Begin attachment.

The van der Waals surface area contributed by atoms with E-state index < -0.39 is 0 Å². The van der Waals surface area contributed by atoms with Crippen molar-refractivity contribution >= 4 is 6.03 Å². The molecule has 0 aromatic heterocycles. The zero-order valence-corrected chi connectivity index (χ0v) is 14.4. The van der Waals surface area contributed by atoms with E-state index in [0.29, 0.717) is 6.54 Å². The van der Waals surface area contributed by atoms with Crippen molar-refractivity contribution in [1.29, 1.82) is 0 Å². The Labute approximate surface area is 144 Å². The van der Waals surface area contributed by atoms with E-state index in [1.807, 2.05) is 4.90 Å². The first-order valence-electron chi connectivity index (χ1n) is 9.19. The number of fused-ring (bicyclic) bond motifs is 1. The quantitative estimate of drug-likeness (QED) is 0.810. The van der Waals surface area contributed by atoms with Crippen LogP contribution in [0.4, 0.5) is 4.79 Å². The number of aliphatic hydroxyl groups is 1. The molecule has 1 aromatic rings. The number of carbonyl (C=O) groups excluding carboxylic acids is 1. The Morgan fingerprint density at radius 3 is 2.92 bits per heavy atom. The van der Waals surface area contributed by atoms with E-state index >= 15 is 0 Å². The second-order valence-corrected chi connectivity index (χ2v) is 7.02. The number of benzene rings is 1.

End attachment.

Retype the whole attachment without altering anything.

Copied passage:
The van der Waals surface area contributed by atoms with E-state index < -0.39 is 0 Å². The van der Waals surface area contributed by atoms with Crippen molar-refractivity contribution >= 4 is 6.03 Å². The molecule has 0 aromatic heterocycles. The zero-order valence-corrected chi connectivity index (χ0v) is 14.4. The van der Waals surface area contributed by atoms with E-state index in [0.29, 0.717) is 6.54 Å². The van der Waals surface area contributed by atoms with Crippen molar-refractivity contribution in [1.29, 1.82) is 0 Å². The Labute approximate surface area is 144 Å². The van der Waals surface area contributed by atoms with E-state index in [1.807, 2.05) is 4.90 Å². The first-order valence-electron chi connectivity index (χ1n) is 9.19. The number of fused-ring (bicyclic) bond motifs is 1. The quantitative estimate of drug-likeness (QED) is 0.810. The van der Waals surface area contributed by atoms with Crippen LogP contribution in [0.4, 0.5) is 4.79 Å². The number of aliphatic hydroxyl groups is 1. The molecule has 1 aromatic rings. The number of carbonyl (C=O) groups excluding carboxylic acids is 1. The Morgan fingerprint density at radius 3 is 2.92 bits per heavy atom. The van der Waals surface area contributed by atoms with E-state index >= 15 is 0 Å². The second-order valence-corrected chi connectivity index (χ2v) is 7.02. The number of benzene rings is 1.